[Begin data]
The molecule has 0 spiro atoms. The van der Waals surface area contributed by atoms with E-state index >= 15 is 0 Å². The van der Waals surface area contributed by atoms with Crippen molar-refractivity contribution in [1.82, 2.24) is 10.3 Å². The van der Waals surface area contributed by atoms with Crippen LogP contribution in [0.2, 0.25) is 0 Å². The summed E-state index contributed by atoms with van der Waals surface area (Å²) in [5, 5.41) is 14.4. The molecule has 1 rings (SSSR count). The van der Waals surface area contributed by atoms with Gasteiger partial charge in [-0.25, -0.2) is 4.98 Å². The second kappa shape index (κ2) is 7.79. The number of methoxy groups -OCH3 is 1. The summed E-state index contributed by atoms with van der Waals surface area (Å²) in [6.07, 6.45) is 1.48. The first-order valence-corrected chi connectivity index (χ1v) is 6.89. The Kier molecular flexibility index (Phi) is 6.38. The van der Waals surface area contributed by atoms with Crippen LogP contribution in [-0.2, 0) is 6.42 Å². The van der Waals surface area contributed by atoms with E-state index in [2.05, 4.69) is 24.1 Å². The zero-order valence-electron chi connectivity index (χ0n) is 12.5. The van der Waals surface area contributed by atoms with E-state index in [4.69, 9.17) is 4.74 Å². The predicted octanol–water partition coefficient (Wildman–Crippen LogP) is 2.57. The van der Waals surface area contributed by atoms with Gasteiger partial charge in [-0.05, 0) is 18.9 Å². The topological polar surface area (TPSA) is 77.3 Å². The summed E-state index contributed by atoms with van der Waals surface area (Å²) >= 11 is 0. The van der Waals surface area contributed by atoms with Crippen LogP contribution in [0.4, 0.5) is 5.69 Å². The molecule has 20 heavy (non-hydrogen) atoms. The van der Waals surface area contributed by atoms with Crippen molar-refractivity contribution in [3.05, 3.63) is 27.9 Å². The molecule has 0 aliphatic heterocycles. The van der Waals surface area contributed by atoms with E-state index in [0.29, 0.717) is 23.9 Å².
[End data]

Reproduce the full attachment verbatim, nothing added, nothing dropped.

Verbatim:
The molecule has 0 spiro atoms. The van der Waals surface area contributed by atoms with E-state index >= 15 is 0 Å². The van der Waals surface area contributed by atoms with Crippen molar-refractivity contribution in [1.82, 2.24) is 10.3 Å². The van der Waals surface area contributed by atoms with Crippen LogP contribution in [0.2, 0.25) is 0 Å². The summed E-state index contributed by atoms with van der Waals surface area (Å²) in [5, 5.41) is 14.4. The molecule has 1 rings (SSSR count). The van der Waals surface area contributed by atoms with Gasteiger partial charge in [-0.25, -0.2) is 4.98 Å². The second kappa shape index (κ2) is 7.79. The number of methoxy groups -OCH3 is 1. The summed E-state index contributed by atoms with van der Waals surface area (Å²) in [6.07, 6.45) is 1.48. The first-order valence-corrected chi connectivity index (χ1v) is 6.89. The Kier molecular flexibility index (Phi) is 6.38. The van der Waals surface area contributed by atoms with Crippen LogP contribution in [-0.2, 0) is 6.42 Å². The van der Waals surface area contributed by atoms with E-state index in [2.05, 4.69) is 24.1 Å². The zero-order valence-electron chi connectivity index (χ0n) is 12.5. The van der Waals surface area contributed by atoms with E-state index in [4.69, 9.17) is 4.74 Å². The predicted octanol–water partition coefficient (Wildman–Crippen LogP) is 2.57. The van der Waals surface area contributed by atoms with Gasteiger partial charge in [-0.05, 0) is 18.9 Å². The topological polar surface area (TPSA) is 77.3 Å². The summed E-state index contributed by atoms with van der Waals surface area (Å²) >= 11 is 0. The van der Waals surface area contributed by atoms with Crippen LogP contribution in [0.4, 0.5) is 5.69 Å². The molecule has 20 heavy (non-hydrogen) atoms. The van der Waals surface area contributed by atoms with Crippen molar-refractivity contribution in [3.05, 3.63) is 27.9 Å². The molecule has 0 aliphatic heterocycles. The van der Waals surface area contributed by atoms with E-state index in [0.29, 0.717) is 23.9 Å².